• Ha! My husband was in the Metropolitan Museum in New York and got his face so close to a painting that bells went off and he got scolded! This fashion exhibit was in a public space and there were no guards but the displays were set up so that each mannequin was in a low plexiglass box. That kept us a certain distance away but it still would’ve been easy to touch. Maybe the thinking was that, since these weren’t ancient treasures but just paper reproductions, that touching would be okay?

  3. Never been to Bonsecours market, Kerry. Only to the farmers market that published that wonderful cookbook (can’t remember its name right now).
    But what an interesting display you encountered. How beautiful those dresses are – and to learn that they are made from paper! Looking at them made me slightly nostalgic for some of the ealier styles – but never the crinoline or girdle-like ‘stays’ that made women faint. Never!

    • The farmers’ markets (Jean-Talon and Atwater) are usually much more my speed but I’m so glad that, just this once, I went to Bonsecours! Actually, now I’ve learned that the textile museum regularly has exhibits at Bonsecours, so I may need to become a regular there!

  4. This is FAN-tastic!!! I absolutely love this. Imagine the talent to recreate these dresses. Thank you so much for having your camera at the right and ready in this marvelously serendipitous moment. Truly some of the most memorable moments are the unplanned ones.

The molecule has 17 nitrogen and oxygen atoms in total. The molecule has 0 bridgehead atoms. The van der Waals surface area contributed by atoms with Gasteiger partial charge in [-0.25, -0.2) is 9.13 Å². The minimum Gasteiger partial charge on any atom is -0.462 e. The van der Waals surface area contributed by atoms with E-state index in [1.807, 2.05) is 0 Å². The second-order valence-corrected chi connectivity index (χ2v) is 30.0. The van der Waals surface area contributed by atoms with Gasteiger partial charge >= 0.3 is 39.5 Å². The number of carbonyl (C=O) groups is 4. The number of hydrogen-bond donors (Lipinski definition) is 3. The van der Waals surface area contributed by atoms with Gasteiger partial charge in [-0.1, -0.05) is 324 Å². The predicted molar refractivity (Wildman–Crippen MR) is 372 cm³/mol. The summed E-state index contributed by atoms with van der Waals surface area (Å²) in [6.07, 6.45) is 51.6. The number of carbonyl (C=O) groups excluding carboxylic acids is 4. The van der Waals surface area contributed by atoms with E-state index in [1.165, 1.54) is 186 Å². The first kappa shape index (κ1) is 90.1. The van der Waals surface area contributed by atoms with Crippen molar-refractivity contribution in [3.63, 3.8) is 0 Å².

5. Wow this is amazing! What a great discovery. I have often wondered why these things happen, being in the right place at the right moment. Thank you for sharing, I think I would have lost myself on this one, even the type that displays the years appeal to me! Really beautiful!

    • It was such a nice surprise. We tend to always do the same things when we go to Montreal so finding a new wrinkle was great. Now I need to go find the actual textile museum and see what treasures it holds!

  6. What a wonderful post. Your gorgeous photos praised this museum so nicely. Thank You. I did not knew that “The Museum of Costume and Textile of Québec” exists. To me it is interesting to know different museums in our world. There are many special museums which we do not know or ever heard. In Finland we have for example: “International Coffee Cup Museum” or “Mechanical Music Museum”.

  7. What fun. I’ve never seen costumes presented like that. They look wonderful. I THOUGHT the post was going to be about those 2D paper cut outs, which enabled you to dress a paper doll, also 2D, in various costumes. I loved those as a girl….. but I guess you’re too young for them to be part of your childhood

  8. I have a background in costume design from my college days. I would have loved to have stumbled upon something like this. I’m so glad you found it and with your camera at the ready.